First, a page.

If you cut, or do herd work in reined cow horse, or do ranch horse cutting, the nature of those classes is that you have to make moment-t0- moment decisions.

There are no pre-set patterns or courses. You hold the reins. You have to make on-the-spot choices. 

This makes these classes exciting … and often frustrating. 

One of these crucial decisions is when to quit a cow and go for another. Part of your decision making will depend on your ability to understand cattle.

Here are a few of the things you can weigh when you decide to stay with or quit a cow:

  • Is your “good” cow maximized … that is, did you get all the credit-earning work out of her yet?

  • Is your “mediocre” cow worth staying on?

  • Is the cow you cut so “bad” that the only smart thing to do is quit and get another one? 

Let’s begin with a description of an ideal cow. 

It faces your horse and goes back and forth for 15-30 feet at a medium clip in the middle of the arena. It has “feel” which means it stops and goes the other direction when you ride your horse to the correct position to stop her.

Our “wonder cow” never darts toward the turn back people, the herd holders, towards the back fence or towards the ends of the arena.

These behaviors in all in one cow during a cutting or herd work class are rare, but they serve as a great references for deciding when to quit. 

Okay, with those ideas in mind, here are the most common cow behaviors that should be red flags that it’s time to look for a place to quit and get another cow. 

This list does not discuss the multitude of situations that also affect your decision at any moment in time, (like how much time you have been working it, or how much time is left on the clock, etc). 

That’s a discussion for another day. This list is meant to be a simple set of key indicators about when a cow is probably “used-up”. Her best stuff is gone … if she ever had it!

I also understand you have to work a cow until you can quit it legally.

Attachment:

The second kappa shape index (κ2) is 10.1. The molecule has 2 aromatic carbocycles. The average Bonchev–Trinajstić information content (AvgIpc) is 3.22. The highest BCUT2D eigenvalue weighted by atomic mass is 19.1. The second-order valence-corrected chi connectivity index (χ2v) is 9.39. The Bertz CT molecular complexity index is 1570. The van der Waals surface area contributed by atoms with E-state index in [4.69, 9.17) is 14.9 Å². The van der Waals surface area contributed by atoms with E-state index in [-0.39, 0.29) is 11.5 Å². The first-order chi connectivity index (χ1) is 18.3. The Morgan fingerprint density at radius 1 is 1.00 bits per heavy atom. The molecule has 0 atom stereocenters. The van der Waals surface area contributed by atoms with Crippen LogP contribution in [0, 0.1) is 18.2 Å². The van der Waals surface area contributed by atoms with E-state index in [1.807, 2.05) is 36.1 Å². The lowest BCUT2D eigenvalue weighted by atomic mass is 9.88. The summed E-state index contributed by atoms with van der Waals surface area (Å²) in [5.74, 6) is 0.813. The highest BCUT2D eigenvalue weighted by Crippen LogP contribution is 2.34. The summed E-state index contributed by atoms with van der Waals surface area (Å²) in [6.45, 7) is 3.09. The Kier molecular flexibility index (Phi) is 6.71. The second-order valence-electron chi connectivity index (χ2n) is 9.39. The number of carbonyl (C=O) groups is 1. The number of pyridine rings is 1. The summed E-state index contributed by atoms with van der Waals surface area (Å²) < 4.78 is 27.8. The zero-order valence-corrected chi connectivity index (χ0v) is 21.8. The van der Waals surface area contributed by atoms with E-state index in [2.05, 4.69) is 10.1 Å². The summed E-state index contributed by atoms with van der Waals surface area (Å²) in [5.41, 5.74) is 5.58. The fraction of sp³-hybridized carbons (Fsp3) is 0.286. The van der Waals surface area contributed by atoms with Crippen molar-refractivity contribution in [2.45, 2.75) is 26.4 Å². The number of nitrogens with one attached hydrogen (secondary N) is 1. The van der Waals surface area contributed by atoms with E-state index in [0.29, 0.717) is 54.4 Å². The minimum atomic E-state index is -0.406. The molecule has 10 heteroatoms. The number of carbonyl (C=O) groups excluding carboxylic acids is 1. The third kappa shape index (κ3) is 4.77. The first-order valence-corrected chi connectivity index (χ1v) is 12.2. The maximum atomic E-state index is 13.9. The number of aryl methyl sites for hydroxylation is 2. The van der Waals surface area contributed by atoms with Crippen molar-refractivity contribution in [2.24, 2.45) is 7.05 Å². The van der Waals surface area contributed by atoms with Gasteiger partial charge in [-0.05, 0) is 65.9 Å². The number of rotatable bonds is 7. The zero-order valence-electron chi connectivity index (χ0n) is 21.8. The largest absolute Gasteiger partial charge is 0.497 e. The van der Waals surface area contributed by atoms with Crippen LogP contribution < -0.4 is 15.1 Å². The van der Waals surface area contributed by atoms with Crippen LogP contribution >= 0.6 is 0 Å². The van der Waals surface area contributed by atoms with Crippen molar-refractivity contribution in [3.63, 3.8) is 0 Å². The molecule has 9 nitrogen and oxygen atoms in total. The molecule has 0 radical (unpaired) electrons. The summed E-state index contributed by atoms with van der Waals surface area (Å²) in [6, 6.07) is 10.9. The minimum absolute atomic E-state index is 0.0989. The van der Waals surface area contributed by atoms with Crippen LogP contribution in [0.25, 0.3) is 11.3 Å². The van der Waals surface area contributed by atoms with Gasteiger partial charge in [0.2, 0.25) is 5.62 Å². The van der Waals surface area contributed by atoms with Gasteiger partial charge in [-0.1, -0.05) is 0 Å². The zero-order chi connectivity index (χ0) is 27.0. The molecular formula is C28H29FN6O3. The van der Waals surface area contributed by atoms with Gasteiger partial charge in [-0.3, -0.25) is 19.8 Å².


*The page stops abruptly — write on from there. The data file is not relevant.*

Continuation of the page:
For the purposes of this discussion, I am assuming you will wait until a legal opportunity is available to you. 

With “ideal cow” behavior understood, here are some red flags for when it’s time to quit a cow and go for another: 

1.) She starts off well, but darts hard towards one of the corners. The key word here is dart. You can bet the next time she travels back in the same direction, she will try even harder to get to the corner. 

She’s no good. Do your best to stop her and quit working her as soon as possible.

2.) She has no interest in your horse. She wanders from one place in the arena to another … everywhere but in the vicinity of you and your horse.

She may or may not be that “bad”, but without you being able to really affect her behavior and stop her, you won’t be able show much of what your horse can do. 

3.) She is numb. She stands there and your turn back helpers are yelling and slapping their chaps. She barely moves.


4.) She is crazy! Her tail goes up and maybe over her back. She is on a mission to go anywhere at jet speed and get by any horse she can.

She might aim at the turn back horses or just run wildly around the arena. 

Quit working her ASAP. If she is super wild and you keep working her, even if she’s not coming in your direction, chances are she’s going to turn on you sooner or later and mow you over! 

5.) She starts off like our ideal cow, but then starts moving in any direction out of the middle of the arena. 

Quit at an opportune time. She may not be that bad, but chances are you’ve gotten all of the good work out of her and she’s not coming back to center stage. 

6.) She starts running from wall-to-wall. 

It’s time to quit.

7.) She starts trying to get through the turn back helpers.

Thumbs down.

8.) She snorts at you!

Adios, amigos! Quit ASAP.

A great way to practice knowing when to quit is to watch cattle from the bleachers in as many classes as you can. Study how cattle behave. Pretend like you are showing. 

When does her behavior change and when would be the most ideal time to quit?

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